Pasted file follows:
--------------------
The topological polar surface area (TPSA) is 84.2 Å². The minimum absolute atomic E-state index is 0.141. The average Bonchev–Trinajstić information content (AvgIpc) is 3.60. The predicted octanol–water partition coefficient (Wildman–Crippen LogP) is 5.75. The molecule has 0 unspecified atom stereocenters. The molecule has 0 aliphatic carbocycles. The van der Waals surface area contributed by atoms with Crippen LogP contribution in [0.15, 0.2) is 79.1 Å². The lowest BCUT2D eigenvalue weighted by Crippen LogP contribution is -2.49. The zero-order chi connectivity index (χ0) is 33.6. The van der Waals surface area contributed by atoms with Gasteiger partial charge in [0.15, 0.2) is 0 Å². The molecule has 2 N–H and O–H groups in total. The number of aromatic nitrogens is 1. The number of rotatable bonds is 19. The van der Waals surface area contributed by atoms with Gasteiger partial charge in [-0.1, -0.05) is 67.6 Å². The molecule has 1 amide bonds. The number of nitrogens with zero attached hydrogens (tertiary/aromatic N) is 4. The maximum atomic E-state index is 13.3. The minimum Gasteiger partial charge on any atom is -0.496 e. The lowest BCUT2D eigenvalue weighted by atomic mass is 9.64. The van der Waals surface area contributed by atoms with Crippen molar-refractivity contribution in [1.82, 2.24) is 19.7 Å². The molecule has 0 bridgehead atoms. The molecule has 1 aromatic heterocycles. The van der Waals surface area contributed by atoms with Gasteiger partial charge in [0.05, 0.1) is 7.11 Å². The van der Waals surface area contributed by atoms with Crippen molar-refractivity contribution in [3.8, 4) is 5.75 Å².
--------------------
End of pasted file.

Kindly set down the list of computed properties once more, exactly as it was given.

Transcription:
The topological polar surface area (TPSA) is 84.2 Å². The minimum absolute atomic E-state index is 0.141. The average Bonchev–Trinajstić information content (AvgIpc) is 3.60. The predicted octanol–water partition coefficient (Wildman–Crippen LogP) is 5.75. The molecule has 0 unspecified atom stereocenters. The molecule has 0 aliphatic carbocycles. The van der Waals surface area contributed by atoms with Crippen LogP contribution in [0.15, 0.2) is 79.1 Å². The lowest BCUT2D eigenvalue weighted by Crippen LogP contribution is -2.49. The zero-order chi connectivity index (χ0) is 33.6. The van der Waals surface area contributed by atoms with Gasteiger partial charge in [0.15, 0.2) is 0 Å². The molecule has 2 N–H and O–H groups in total. The number of aromatic nitrogens is 1. The number of rotatable bonds is 19. The van der Waals surface area contributed by atoms with Gasteiger partial charge in [-0.1, -0.05) is 67.6 Å². The molecule has 1 amide bonds. The number of nitrogens with zero attached hydrogens (tertiary/aromatic N) is 4. The maximum atomic E-state index is 13.3. The minimum Gasteiger partial charge on any atom is -0.496 e. The lowest BCUT2D eigenvalue weighted by atomic mass is 9.64. The van der Waals surface area contributed by atoms with Crippen molar-refractivity contribution in [1.82, 2.24) is 19.7 Å². The molecule has 0 bridgehead atoms. The molecule has 1 aromatic heterocycles. The van der Waals surface area contributed by atoms with Gasteiger partial charge in [0.05, 0.1) is 7.11 Å². The van der Waals surface area contributed by atoms with Crippen molar-refractivity contribution in [3.8, 4) is 5.75 Å².